The Richmond History Podcast

Sunday, January 8, 2012

Lewis Ginter: Richmond's Gilded Age Icon

I just finished Brian Burn's book Lewis Ginter: Richmond's Gilded Age Icon.  It is a very easy to read and very informative portrait of a under appreciated man.  I would guess that the common belief about Major Ginter (1821-1897) is that he must have loved plants, and that is only because Richmond's botanical gardens is named for him (it wasn't even initiated until well after his death by his niece Grace Arents).  He did appreciate gardens but if that is all you know of a man who was a Confederate Civil War hero, a tireless entrepreneur, a self reinventor, a real estate developer, philanthropist, humanitarian, a man who could be said to have introduced the pre rolled cigarette to America and the foundation of what became baseball cards, and the force behind The Jefferson Hotel, one of the only 5 star, 5 diamond hotels in Virginia among other things, you might as well be wrong.
When I heard that this book was coming out all I heard was that it was going to expose Ginter as being gay.  Among people that study Richmond history, it is pretty well know that he had a very... and I mean very... close relationship with his close companion John Pope.  This worried me when I heard the hype because I was really interested in the truth of the man, Lewis Ginter and not speculative scandal.  Not to say that he was or wasn't gay, but before our times when it is more accepted to be openly gay, it is incredibly hard, if not impossible, to say what happens behind closed doors.  Even in our more open times, it is very hard to know what happens behind straight, gay or other wise doors.  As well, because of the hype I heard, I was scared the book was going to be exclusively about him being gay.  I am very glad that I read it anyways and I can say I was wrong.  The Ginter-Pope relationship is laid out with out making a big deal, assumptions, or even speculating on the topic.  Yet, there is enough evidence in the book for the reader to see the relationship.  Other relationships in the book, equally explored and worth noting are the ones with Rev Hoge of Second Presbyterian, Joseph Bryant, Joseph Reid Anderson of Tredegar Iron Works, and the city of Richmond, the only one of Ginter's relationships that I think could be unequivocally be called love.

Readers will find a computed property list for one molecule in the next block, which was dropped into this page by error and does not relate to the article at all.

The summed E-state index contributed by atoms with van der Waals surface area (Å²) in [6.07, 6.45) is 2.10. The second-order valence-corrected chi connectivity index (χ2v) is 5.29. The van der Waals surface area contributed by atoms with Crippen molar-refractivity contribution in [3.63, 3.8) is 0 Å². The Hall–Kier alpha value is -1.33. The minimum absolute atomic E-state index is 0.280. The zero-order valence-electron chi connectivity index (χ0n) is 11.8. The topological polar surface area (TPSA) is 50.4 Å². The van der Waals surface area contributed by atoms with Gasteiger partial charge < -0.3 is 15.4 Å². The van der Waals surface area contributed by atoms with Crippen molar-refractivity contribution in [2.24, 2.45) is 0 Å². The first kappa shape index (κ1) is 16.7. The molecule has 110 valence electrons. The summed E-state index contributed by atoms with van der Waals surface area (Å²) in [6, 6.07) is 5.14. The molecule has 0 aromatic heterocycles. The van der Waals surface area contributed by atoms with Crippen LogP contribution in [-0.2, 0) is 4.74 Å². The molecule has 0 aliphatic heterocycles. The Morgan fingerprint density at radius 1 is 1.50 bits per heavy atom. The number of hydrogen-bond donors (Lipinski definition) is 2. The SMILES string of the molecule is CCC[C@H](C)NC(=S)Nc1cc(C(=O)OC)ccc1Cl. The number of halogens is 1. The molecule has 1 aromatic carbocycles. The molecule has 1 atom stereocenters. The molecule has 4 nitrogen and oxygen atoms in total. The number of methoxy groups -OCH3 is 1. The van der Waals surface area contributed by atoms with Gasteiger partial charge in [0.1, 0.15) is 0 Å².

I did leave me with a few more questions about Ginter, but I think that means it was a good biography because I cared about who this guy was through out and never tired of him.  Ginter a somewhat shy guy  didn't leave much of a paper trail.
The chapters are short making it very easy to read, but it is not dumbed down.  It is a portrait of a man that would be a good read for anyone around the world but is a must read for any Richmonder interested in their history.  Some Richmond history buffs seem to focus on the Civil War. The War Between the States is touched on, but some reader may find in this book that, yes, interesting things do happen between wars, other then the lead up to the next war.
There are a couple of typos but nothing too distracting.  I can only hope that it is reprinted in many additions and those can be fixed in those additions.

Lewis Ginter:Richmond's Gilded Age Icon is available from The History Press for $21.99

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